INFOinterventions # October 7, 2001
9.11: Images, Imaging, Imagination
Annick T.R. Wibben, Assistant Director, ITWP
This week's theme is an investigation into the role of images in the experience of trauma, the reporting of the events, the production of meaning in the aftermath, and the (re)constitution of the US nation in response. We all have images stored in our eyes (how does this differ for those who saw the events on TV and those that were in NYC or DC?). We are bombarded by ever more images by the media (how does the replay and information overload numb us to the effects of particular images?). The politicians and the media are busy filtering information to support selected meanings, imaging some events but not others (death is present in numbers, and symbols, but we don't see any bodies, though there are reports of body parts). The media moves from reports from "ground zero" to testimonials, memorials, and affirmations of a nation rallying around its flag ("the only thing we all have in common is the flag") thus imagining the "us" (or US?).
We were all there, but yet we weren't. We saw it, but saw nothing. We kept uttering this isn't real, while knowing that it was. We witnessed death, yet we saw no bodies, no blood. Thanks to information technologies we became participants in 9.11. This confronts us with a new responsibility and a chance of becoming investigators of global terror.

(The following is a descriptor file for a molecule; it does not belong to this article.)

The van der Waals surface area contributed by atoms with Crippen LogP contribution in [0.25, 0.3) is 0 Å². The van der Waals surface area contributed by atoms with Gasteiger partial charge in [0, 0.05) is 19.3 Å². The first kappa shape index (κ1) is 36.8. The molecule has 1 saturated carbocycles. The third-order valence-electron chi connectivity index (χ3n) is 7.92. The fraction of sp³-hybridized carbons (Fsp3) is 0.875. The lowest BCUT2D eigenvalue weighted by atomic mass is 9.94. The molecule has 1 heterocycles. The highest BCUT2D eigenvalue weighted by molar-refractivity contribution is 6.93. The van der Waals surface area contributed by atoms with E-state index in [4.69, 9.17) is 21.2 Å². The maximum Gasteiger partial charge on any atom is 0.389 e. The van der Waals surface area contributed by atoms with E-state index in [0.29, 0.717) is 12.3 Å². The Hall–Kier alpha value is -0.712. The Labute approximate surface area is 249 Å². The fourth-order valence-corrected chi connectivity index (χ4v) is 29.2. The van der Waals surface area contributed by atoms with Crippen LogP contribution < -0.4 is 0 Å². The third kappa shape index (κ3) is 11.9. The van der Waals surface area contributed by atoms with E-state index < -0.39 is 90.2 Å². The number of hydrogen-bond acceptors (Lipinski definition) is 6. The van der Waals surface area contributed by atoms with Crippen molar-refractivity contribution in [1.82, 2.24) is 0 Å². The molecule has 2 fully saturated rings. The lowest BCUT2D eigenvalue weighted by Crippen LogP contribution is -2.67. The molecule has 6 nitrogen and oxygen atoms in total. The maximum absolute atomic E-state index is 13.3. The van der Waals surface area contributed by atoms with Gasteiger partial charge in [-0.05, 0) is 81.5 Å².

A variety of questions arise as a consequence of 9.11: Is the trauma more real when you're in the midst of destruction or does real-time TV make the trauma real for the audience too? Of course the trauma of those at the scenes of the attacks is different in scope, but then again, isn't it also different for each one of us? What then are the effects of striving towards closure and thus assigning a single meaning to the events (however elusive it might be)?
For the first time terror has hit "home" for the US on such a massive scale. Can the US accept its vulnerability? How does this lead to new points of connection with people around the world? Even in East Timor, about as far away from the attack sites as one can get, the events were broadcast live and touched people. Many people throughout the world have had to live with terror for a long time and understand all too well the devastation of 9.11. Can this lead to a new "solidarity of the shaken"? Will the US make use of the historic opportunity to build new coalitions? Or will it lead to more children being taught how to hate (as continuing violence does in Northern Ireland or in the West Bank)?
Can and should we try to recapture reality? How could we, if we aren't even sure what reality means at this point? In many ways it seems that the distinction between fiction and reality is blurred by an event that at first glance looked like Hollywood's newest entertainment gimmick (but this time the scene was real, wasn't it?). In a culture where 'events' depend for their actuality on being captured by the camera, it is seems only natural that, in an attempt to recapture reality, we turn to images for the truth (why else, if not to substantiate the reality of the event, do we watch CNNs blurry night footage from strikes against Afghanistan?). Whereas it has been argued that the moving image leads toward a kind of amnesia, a forgetting, photography seems to retain immediacy of events; Kaja Silverman notes "the subject whose photograph is in the process of being taken fantasizes that ... it will capture and immortalize his or her 'essence'."